The end of an era: it’s been an honour

In a strict technical sense, I ceased to be a civil servant last night. Belonging, as I did, to the extended ministerial office of Greg Clark, my tenure was entirely linked to his. And when he ceased to be secretary of state for communities and local government, my role in the CLG EMO was made redundant. Of course, I was due to leave in just over two weeks in any case (see blog 30 June 2016), but the sudden way in which things can change in Whitehall can be rather dislocating. Although, of course, also totally exhilarating.

It was something of a roller coaster day altogether. I have experienced a reshuffle at close quarters before (see blog 15 July 2014) and they are high drama indeed. Nigh-on hysterical really. By a strange quirk of fate, yesterday lunchtime I was chairing a session for the “learning and development day” of the cities and local growth team in the BIS Conference Centre (civil servants do like this sort of thing). It had been in the diary for a long time, nobody could have foretold that it would be such a portentous day, and the uncertainty in the air was rather distracting. The cities and local growth team is the brilliant squad of spirited public servants who mastermind the devolution agenda, the city deals, and the local growth deals, for Greg Clark. And it was rather wonderful to get the chance to wish them a fond farewell, not knowing then whether I was out that evening, or at the end of July, but certainly knowing that this was the last time I was likely to be able to address them en masse. I told them that they are world famous among city thinkers (which I know to be true), that they are the future, and that they are the only team of civil servants that I’ve worked with who do actually get out enough. I meant it too. These guys are family. It has been an honour and a privilege to have stood shoulder to shoulder with these fine public servants in their work in building local economies. And I am proud of my association with them.

I returned to the department in the early afternoon, where there was a rather strange atmosphere altogether. To put it mildly, it was febrile. Queasy really. With a sudden shock I realised that this might be my last chance, so I set about furiously sorting out my intray and my files, attempting an orderly handover of my current casework with the appropriate officials. Needless to say all the TV monitors were on the entire time (this normally drives me nuts but it was forgivable yesterday afternoon) and folk were struggling to settle to anything. And then suddenly the news came in: Greg was OUT, Sajid Javid was IN. Well! The shock waves were felt throughout Marsham Street. The private office team suddenly set about frantically reordering the ministerial office, whilet the rest of the 1,700 odd CLG civil servants clustered around; some in deep mourning, others (mostly the older hands) coolly standing by.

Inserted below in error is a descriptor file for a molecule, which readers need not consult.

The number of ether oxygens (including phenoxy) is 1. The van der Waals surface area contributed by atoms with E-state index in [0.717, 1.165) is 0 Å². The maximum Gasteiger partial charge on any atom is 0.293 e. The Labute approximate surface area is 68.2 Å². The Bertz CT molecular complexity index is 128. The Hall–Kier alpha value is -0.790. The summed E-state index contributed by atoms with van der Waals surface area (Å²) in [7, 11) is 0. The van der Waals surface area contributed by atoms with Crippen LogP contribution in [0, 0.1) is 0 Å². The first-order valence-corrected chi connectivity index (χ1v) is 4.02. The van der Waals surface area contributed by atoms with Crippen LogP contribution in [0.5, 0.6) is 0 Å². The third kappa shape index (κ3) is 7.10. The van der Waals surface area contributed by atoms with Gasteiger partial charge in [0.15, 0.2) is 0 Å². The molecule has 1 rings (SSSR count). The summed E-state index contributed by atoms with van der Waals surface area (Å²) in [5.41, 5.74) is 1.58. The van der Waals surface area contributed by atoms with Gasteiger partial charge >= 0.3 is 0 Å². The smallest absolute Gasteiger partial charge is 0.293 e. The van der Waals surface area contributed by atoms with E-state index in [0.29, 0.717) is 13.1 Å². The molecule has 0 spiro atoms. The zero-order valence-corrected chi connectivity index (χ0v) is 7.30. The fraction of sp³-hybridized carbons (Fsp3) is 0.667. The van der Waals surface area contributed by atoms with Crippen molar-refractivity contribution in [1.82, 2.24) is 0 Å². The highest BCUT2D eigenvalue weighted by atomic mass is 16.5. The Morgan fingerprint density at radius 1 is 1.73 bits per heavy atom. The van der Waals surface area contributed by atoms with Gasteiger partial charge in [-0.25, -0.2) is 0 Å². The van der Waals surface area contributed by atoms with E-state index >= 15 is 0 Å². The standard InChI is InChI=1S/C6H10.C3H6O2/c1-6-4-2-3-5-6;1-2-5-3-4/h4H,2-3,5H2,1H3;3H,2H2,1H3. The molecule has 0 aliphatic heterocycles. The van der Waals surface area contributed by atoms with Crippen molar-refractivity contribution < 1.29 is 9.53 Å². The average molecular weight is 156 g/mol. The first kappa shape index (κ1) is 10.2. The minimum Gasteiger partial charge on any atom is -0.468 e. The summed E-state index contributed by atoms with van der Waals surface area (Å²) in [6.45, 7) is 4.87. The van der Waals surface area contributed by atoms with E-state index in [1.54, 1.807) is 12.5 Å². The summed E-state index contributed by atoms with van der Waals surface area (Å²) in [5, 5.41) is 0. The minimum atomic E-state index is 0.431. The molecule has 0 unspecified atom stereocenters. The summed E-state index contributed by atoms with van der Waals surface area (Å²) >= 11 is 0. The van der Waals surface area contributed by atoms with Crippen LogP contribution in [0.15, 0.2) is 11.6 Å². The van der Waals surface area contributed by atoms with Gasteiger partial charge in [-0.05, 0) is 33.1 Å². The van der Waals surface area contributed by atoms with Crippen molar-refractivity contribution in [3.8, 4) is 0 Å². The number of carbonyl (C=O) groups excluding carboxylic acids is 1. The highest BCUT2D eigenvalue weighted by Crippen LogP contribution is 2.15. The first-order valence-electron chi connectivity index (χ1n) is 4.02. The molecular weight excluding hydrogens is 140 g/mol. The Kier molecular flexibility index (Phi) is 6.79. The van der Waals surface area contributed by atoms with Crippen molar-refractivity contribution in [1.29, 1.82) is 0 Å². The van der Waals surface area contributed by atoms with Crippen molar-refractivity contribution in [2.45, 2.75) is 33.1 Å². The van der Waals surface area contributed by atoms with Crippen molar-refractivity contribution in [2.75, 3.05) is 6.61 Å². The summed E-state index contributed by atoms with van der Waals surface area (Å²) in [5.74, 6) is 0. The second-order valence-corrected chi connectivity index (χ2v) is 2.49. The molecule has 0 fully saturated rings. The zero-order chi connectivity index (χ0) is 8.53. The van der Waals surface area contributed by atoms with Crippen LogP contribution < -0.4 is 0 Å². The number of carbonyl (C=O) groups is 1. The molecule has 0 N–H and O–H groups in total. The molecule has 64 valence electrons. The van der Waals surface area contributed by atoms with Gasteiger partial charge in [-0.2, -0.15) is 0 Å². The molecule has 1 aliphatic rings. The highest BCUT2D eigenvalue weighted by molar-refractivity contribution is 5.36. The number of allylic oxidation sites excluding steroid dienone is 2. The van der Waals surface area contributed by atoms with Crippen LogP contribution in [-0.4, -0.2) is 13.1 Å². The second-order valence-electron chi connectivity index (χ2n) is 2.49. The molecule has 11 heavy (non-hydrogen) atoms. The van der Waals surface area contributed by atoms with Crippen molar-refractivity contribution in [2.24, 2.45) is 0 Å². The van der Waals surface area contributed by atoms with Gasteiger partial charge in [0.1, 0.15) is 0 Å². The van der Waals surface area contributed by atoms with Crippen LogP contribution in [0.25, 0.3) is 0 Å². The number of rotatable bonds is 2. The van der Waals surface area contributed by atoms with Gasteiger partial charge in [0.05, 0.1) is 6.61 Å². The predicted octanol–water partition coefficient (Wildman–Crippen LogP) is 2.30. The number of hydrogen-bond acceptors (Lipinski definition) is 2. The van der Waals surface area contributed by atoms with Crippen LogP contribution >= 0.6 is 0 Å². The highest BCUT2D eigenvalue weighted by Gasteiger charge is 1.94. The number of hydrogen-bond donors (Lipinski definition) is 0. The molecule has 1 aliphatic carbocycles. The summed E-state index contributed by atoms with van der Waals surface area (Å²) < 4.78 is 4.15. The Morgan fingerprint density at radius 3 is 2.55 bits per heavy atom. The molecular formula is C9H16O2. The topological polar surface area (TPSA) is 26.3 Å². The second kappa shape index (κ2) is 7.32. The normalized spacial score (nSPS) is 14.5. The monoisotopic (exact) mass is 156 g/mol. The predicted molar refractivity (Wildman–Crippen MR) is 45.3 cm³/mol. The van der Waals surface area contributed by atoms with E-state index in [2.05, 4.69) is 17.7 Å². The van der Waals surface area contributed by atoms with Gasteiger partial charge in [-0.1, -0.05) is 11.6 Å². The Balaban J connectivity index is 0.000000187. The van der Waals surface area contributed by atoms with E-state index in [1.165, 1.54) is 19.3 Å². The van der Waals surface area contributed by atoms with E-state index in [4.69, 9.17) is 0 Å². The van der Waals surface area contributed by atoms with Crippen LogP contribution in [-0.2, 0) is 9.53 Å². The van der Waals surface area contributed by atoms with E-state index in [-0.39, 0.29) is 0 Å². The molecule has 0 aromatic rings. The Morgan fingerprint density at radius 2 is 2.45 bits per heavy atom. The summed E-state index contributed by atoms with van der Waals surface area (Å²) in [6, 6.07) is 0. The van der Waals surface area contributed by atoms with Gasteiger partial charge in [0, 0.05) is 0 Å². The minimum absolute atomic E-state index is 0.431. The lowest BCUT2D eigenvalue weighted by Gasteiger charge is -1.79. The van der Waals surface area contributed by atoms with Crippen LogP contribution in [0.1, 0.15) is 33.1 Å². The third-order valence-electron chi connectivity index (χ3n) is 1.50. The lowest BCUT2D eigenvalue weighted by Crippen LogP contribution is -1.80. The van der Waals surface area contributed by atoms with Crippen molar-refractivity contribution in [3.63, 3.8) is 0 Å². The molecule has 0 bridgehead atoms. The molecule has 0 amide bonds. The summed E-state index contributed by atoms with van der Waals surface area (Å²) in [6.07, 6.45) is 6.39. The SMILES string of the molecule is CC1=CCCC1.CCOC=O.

Up on the ministerial floor, within the space of five minutes, all evidence of Greg and his special advisers had been erased; their personal effects swept into boxes, a new picture of Sajid Javid placed in the frame outside the Secretary of State’s office, new name signs for the new secretary of state, and for his special advisers (who travel with the individual politician, their futures inextricably bound with their masters) replacing the name signs that had been there a minute before. The private sectaries all donned jackets and ties and combed their hair, the women changed out of their trainers, the tea mugs and half empty packets of biscuits were all hidden in drawers. Then the principal private secretary and the permanent secretary went down to reception to wait for their new man. And, while all this frantic activity was going on, breaking news came in: Greg was in No 10. And then – joy of joys for Team Clark – Greg comes out, having been made secretary of state for business, energy and industrial strategy. Our man had been promoted, and a cheer went around. Those loyal to Greg are simply thrilled, not least of all the aforementioned cities and local growth team, who just happen to sit between CLG and the old-BIS, and who can therefore count on continuity of their work with their chief sponsor (and, indeed, there are live debates running on today about what other services could be usefully shared between these two departments concerned with growth).

The king is dead. Long live the king. After a decent period with his senior officials in his new office, Sajid Javid addressed all the CLG staff at 5pm in the Atrium of the CLG office. And a most skilful and accomplished performance it was. He got a huge ovation. The new Secretary of State then adjourned back upstairs to catch his breath, being courteous enough to sweep by the EMO on the way through to say hello. We were all introduced, and what a very charming man the new CLG boss is. Not every government department has an EMO, so it remains to be seen whether Mr Javid decides to set one up for himself; but he seemed genuinely pleased to meet all of us and to learn a little of what we do (or did) for Greg. It was a total pleasure to meet him, and we wish him all power to his elbow in continuing to tackle the fraught issue of housing supply.

Well it was an exhausting afternoon all right, and we were all feeling it. And, of course, there is only one thing to do after such a series of emotional highs and lows: the EMO adjourned to the pub at about 5.40pm. And we were joined shortly thereafter by the entire cities and local growth team. Most of us stayed there for some time. I think it is safe to say that all the pubs in Whitehall were somewhat under pressure last night.

One Response to The end of an era: it’s been an honour

  1. Michael Bach 13 August, 2016 at 8:46 am #

    So are you back @UK Regeneration?

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